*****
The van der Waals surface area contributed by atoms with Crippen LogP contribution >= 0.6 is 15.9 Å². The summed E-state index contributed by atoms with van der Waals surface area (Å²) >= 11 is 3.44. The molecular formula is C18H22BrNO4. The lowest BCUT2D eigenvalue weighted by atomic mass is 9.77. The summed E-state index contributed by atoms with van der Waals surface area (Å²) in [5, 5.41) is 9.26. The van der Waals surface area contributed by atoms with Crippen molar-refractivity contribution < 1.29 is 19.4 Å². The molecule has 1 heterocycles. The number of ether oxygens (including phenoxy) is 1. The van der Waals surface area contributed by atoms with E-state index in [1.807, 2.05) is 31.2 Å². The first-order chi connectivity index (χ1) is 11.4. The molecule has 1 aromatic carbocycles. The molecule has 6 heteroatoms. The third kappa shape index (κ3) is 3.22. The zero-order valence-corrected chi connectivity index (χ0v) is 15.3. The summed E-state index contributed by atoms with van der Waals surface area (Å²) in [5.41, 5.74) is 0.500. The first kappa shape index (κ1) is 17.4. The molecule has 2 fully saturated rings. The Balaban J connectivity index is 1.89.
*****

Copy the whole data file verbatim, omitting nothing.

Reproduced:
The van der Waals surface area contributed by atoms with Crippen LogP contribution >= 0.6 is 15.9 Å². The summed E-state index contributed by atoms with van der Waals surface area (Å²) >= 11 is 3.44. The molecular formula is C18H22BrNO4. The lowest BCUT2D eigenvalue weighted by atomic mass is 9.77. The summed E-state index contributed by atoms with van der Waals surface area (Å²) in [5, 5.41) is 9.26. The van der Waals surface area contributed by atoms with Crippen molar-refractivity contribution < 1.29 is 19.4 Å². The molecule has 1 heterocycles. The number of ether oxygens (including phenoxy) is 1. The van der Waals surface area contributed by atoms with E-state index in [1.807, 2.05) is 31.2 Å². The first-order chi connectivity index (χ1) is 11.4. The molecule has 1 aromatic carbocycles. The molecule has 6 heteroatoms. The third kappa shape index (κ3) is 3.22. The zero-order valence-corrected chi connectivity index (χ0v) is 15.3. The summed E-state index contributed by atoms with van der Waals surface area (Å²) in [5.41, 5.74) is 0.500. The first kappa shape index (κ1) is 17.4. The molecule has 2 fully saturated rings. The Balaban J connectivity index is 1.89.